Diplomacy is in wanting when it comes to the crisis in Sudan. Reports of clashes between the two flanks of Sudan are quite unfortunate.
Moreover, the delaying tactics that the newly created South Sudan is adopting for entering into a meaningful dialogue with Khartoum makes the scenario quite messy. Alleged airstrikes from the North across the no-man’s land in the South are being cited as the reason for cancelling the planned direct talks. But what makes matter worse is the insistence on the part of South Sudan that it would get back to the table only under the auspicious of the African Union. This is a blow to the level of confidence and cordiality that both had nurtured since their velvet divorce a year ago. And, moreover, it derails the understanding over a host of issues from border demarcation to amicable distribution of resources. This is no time for Khartoum and Juba to raises their stakes, especially taking into account the fact that their standoff had cost more than a million lives in the impoverished region over the last two decades. The point that this annulment of talks will miss the August 2 deadline set by the United Nations is a worrisome factor, and this is where diplomacy should triumph over brinkmanship.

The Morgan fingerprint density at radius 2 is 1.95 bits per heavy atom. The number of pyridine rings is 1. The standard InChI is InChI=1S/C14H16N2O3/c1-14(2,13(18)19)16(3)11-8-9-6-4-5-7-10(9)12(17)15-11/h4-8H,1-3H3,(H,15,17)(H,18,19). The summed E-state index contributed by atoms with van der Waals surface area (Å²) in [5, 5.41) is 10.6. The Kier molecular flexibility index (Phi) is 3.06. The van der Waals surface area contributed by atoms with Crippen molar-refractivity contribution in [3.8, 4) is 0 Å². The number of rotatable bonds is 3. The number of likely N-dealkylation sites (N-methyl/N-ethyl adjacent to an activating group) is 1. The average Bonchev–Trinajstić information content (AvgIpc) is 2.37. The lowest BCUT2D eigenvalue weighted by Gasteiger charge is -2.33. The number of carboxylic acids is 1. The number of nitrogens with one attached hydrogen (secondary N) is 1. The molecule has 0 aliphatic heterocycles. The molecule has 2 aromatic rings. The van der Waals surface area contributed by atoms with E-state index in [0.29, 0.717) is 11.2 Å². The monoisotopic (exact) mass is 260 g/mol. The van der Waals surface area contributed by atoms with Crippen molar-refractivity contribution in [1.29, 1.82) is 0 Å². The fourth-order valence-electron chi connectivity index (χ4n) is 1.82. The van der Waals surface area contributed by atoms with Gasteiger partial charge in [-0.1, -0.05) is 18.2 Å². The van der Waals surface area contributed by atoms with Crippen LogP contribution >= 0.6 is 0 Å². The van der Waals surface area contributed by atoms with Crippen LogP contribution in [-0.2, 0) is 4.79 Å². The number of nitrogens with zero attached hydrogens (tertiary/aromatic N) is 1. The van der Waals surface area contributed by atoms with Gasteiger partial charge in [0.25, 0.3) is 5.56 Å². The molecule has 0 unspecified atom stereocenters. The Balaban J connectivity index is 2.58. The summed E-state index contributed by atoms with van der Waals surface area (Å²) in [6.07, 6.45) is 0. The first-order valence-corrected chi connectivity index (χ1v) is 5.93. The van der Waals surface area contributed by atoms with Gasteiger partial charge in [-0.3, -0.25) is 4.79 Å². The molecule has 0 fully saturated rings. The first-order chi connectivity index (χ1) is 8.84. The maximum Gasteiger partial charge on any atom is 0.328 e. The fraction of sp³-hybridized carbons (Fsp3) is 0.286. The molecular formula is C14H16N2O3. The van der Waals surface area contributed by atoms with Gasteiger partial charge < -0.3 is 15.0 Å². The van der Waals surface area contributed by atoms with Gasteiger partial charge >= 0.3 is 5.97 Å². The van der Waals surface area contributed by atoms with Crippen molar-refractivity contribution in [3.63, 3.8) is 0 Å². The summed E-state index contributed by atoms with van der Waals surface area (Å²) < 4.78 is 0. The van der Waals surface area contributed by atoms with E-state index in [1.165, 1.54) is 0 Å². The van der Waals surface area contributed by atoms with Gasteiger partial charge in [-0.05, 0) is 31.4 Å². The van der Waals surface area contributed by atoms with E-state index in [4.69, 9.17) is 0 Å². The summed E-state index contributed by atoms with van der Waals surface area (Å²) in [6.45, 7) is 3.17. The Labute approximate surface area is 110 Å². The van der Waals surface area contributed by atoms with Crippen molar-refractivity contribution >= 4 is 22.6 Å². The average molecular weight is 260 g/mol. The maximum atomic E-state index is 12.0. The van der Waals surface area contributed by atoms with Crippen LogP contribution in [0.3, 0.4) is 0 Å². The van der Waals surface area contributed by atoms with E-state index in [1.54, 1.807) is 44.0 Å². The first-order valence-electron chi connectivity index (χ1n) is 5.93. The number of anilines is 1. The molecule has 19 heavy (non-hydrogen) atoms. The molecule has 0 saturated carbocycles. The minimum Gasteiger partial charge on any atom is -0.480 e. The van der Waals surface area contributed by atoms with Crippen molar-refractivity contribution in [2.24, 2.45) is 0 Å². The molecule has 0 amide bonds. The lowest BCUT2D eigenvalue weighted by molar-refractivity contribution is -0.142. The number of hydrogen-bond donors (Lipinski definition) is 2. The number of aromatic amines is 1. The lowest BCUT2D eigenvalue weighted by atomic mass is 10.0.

The impasse has pitched many of the neighbouring African states in an uncomfortable position, and the buck inadvertently once again stops at the door of South African President Jacob Zuma. His personal meddling has been a source of strength in normalising relations between the two adversaries — an aspect acknowledged and admired by both. The need of the hour is to make Juba realise that resumption of talks as scheduled in Addis Ababa would only strengthen its case, and all the tricky issues, including that of an alleged aggressive attitude from Khartoum could be dealt with in an interactive manner. Furthering the blame game will not achieve anything, and that too in the continent of Africa, where there are not many takers. The West and the United States, irrespective of Africa’s geopolitical sensitivities, do not hold a brief for Sudan and its concerns. The delegations from Khartoum and Juba in Ethiopia should get back to the table and sort out their sovereignty and security concerns.